Last night, I went to see A Futile and Stupid Gesture, which is now streaming on Netflix. It's about Doug Kenney who was one of the main voices behind the rise of the National Lampoon empire. It's enjoyable and fairly inventively done, breaking the fourth wall on occasion to talk directly to the audience, using techniques from the magazine and having an irreverent sensibility, trying to capture to tone of the National Lampoon world. (The title of the movie, of course, comes from a famous line in Animal House.)
The performances are good, notably with Will Forte as Kenney -- and Martin Mull as "modern-day Doug Kenney," popping in once in a while to comment and add perspective. Also, in a whimsical bit of casting, Joel McHale plays Chevy Chase, who McHale acted with for several years on the series, Community.
Here's the trailer. It does a respectable job of giving a sense of the movie, though the film is a great deal more about the time building the magazine and National Lampoon brand than when they later branched out to Hollywood.
Stick around afterwards, though, I have an additional, whimsical word or two...
If you see the movie, there’s a wonderful tiny hidden “cameo” of sorts that will likely slip by most people. (It did even at the Writers Guild screen.) Indeed, usually I miss those kinds of thing and they have to be explained to me after the fact. And happily, though a clip of it in the trailer. I thought about mentioning it beforehand but thought it would be more fun to see if anyone picked up on it.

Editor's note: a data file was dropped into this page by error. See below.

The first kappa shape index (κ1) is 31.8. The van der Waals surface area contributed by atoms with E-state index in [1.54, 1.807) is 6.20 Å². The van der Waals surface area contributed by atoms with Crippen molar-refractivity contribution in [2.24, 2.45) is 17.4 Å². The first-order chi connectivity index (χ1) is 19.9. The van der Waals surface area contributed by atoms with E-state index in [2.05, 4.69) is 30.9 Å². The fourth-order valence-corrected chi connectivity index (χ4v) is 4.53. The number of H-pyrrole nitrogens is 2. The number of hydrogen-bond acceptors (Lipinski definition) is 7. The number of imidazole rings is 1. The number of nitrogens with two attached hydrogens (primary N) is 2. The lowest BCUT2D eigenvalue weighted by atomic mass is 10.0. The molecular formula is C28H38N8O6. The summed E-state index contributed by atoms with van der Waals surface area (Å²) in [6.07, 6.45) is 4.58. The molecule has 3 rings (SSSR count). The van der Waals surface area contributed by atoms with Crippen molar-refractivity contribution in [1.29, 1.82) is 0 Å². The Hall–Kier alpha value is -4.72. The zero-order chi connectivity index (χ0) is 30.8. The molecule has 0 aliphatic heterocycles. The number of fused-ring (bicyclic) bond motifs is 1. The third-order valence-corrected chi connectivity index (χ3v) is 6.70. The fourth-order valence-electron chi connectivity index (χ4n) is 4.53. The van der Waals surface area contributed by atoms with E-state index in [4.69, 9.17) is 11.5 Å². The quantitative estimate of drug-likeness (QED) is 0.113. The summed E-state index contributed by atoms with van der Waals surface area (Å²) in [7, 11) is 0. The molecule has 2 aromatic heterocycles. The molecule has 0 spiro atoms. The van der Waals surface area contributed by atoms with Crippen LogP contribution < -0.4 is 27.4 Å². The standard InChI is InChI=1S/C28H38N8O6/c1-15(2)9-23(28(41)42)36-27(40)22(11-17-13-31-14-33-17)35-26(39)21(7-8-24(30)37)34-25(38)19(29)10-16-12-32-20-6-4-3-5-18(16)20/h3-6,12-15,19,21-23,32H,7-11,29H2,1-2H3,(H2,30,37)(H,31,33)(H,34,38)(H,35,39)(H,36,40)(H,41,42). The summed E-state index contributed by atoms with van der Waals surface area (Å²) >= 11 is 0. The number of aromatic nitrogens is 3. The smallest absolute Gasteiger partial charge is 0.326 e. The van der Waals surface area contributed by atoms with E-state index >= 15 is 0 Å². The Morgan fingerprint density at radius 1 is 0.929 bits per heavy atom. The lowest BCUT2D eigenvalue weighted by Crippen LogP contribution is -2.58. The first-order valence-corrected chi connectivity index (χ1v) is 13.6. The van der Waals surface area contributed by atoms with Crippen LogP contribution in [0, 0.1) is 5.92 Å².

There’s a scene late in the film that takes place on the Universal Studios lot, and a tour tram goes by (harkening me back to my days as a tour guide, which might be why my antenna was up…) and suddenly I did a double-take and had an immediate thought, In the Q&A afterwards, I asked the writers if I was right – and they burst into smiles and were so pleased and impressed that I caught it. That's when I knew it had slipped past the audience, because you could hear a roomful of appreciative murmurings. I asked if the actress playing the tour guide is the same actress who had played ‘Babs’ in Animal House. And indeed it was. (You'll recall that that film’s scrawl, updating us on what happened to all the characters, it says she became a tour guide at Universal. And that at the very end of the movie, after all the credits, it has the traditional logo after all Universal films at that time, "When in Hollywood, visit for Universal Studios." But then added, "Ask for Babs."
If you go back to the trailer to see Martha Smith "recreating" her role (I went online to check the iMDB afterwards, and she is indeed listed as 'Babs), she comes along at around the 1:40 mark.
Robert J. Elisberg is a political commentator, screenwriter, novelist, tech writer and also some other things that I just tend to keep forgetting.
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